© Sri Aurobindo Ashram Trust

30 March 1955

Sweet Mother, what does it mean exactly--"to go down into the lower parts or ranges of nature"?

It is precisely to go down into the darkness, to go far away from the light in order to draw nearer to the darkness, to go farther away from the consciousness in order to go closer to the inconscience.

One has in his consciousness the feeling of rising above what is obscure and ordinary and unconscious, of raising himself--because usually our head is on top and our head is more conscious than the rest of our body--and the impression that there is above him a greater consciousness. So when one makes an effort to progress, at the same time one makes an effort of ascent. Sometimes one has even symbolically the impression of climbing a mountain and wanting to reach the summit, that is, as close as possible to the free expanses of the light, of what is purer. And if one doesn't take care, quite naturally, spontaneously, one slips back into the ordinary consciousness.

There is a very great power of attraction in low, obscure, ordinary things--the impression of being drawn by the feet into a deep mire... certain contacts, certain actions, certain movements of consciousness give you the impression that you are sliding into a dark and muddy hole.

Often when one has made an effort and progressed, one has the feeling of rising above himself into a purer, clearer, truer light and consciousness. But if one doesn't keep this aspiration and is not definitively settled there, a very tiny thing is enough, a kind of physical disharmony, for example, or a meeting, a word exchanged or a movement made unconsciously, for one to feel that something is falling; and one can no longer get hold of that height where one was, that light. So one has to withdraw again, climb the slope, escape from the attraction from below. Sometimes it takes time; one slides down very fast but usually climbs back with a certain difficulty.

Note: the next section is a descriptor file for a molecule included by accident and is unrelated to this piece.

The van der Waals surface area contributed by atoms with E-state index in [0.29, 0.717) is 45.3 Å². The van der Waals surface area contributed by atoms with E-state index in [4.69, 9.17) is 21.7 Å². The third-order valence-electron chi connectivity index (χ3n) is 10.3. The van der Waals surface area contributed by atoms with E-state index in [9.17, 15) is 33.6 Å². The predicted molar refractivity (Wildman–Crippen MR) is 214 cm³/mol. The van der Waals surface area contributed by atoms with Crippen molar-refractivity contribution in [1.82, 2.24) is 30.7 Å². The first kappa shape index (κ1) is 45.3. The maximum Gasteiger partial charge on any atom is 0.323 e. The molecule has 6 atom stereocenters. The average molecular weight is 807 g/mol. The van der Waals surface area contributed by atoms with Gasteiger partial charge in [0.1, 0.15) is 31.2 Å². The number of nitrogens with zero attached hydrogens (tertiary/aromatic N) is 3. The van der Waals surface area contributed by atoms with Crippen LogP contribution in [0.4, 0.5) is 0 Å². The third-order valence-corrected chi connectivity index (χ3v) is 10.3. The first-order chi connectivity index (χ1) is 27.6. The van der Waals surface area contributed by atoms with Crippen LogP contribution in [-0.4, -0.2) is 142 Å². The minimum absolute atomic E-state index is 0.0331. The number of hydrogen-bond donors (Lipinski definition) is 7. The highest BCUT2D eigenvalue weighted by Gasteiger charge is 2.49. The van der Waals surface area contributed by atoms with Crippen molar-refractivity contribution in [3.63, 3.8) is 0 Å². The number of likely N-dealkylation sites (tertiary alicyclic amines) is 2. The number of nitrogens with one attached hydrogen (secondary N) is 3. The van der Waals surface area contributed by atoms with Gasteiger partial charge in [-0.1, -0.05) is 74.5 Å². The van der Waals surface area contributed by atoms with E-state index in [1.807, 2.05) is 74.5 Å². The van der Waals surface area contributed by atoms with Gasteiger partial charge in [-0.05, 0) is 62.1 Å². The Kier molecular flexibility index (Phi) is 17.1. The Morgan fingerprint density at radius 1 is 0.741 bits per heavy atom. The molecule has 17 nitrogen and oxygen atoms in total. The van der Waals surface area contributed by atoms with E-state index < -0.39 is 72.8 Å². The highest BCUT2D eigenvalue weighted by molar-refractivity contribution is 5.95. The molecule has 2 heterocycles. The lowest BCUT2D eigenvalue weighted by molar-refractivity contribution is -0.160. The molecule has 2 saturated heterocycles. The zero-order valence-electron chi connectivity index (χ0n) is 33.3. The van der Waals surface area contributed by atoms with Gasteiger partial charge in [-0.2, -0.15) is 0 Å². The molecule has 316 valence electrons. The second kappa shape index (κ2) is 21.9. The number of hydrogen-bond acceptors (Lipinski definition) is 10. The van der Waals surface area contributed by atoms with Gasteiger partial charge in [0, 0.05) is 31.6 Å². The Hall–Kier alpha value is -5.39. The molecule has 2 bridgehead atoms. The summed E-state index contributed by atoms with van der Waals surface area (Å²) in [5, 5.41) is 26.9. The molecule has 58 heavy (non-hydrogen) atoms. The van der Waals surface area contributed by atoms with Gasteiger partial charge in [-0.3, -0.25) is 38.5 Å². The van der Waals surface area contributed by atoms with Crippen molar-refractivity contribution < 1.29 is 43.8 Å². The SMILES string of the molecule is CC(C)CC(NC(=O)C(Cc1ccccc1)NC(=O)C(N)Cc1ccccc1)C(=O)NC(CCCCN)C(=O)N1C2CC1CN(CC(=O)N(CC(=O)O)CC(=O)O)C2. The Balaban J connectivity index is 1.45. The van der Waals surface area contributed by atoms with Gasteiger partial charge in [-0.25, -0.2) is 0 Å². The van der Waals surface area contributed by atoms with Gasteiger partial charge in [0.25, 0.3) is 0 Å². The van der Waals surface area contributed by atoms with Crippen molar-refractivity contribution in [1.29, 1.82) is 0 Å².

It is as when one struggles physically by yogic means with a disease, it goes alternately. One can succeed in pulling himself out, so to say, from the disease, in withdrawing from it, in cutting off the relation one had with it; and then suddenly one emerges above this feeling of unease, disorder and confusion and realises that one is cured. But sometimes it is enough even to remember, a movement of wonder is enough, a memory of what it was is enough for everything to be reversed once more and for one to have to begin the same work over again. Sometimes one has to begin again thrice, four times, ten times, twenty times. And then some people can make the effort once, but the second time they no longer do it well, and the third time they don't do it at all; and they tell you, "Oh! One can't be cured by occult means, the divine Force doesn't cure you, it is better to take medicines." So for these, it is better to go to the doctor because this means that they have no spiritual perseverance and only material means can convince them of their effectiveness.

When one wants to change something of the material life, whether the character or the functioning of the organs or habits, one must have an unfaltering perseverance, be ready to begin again a hundred times the same thing with the same intensity with which one did it the first time and as though one had never done it before.

People who are touchy cannot do this. But if one can't do it, one can't do yoga, in any case not the integral yoga, one can't change one's body.

To change one's body one must be ready to do millions of times the same thing, because the body is a creature of habits and functions by routine, and because to destroy a routine one must persevere for years.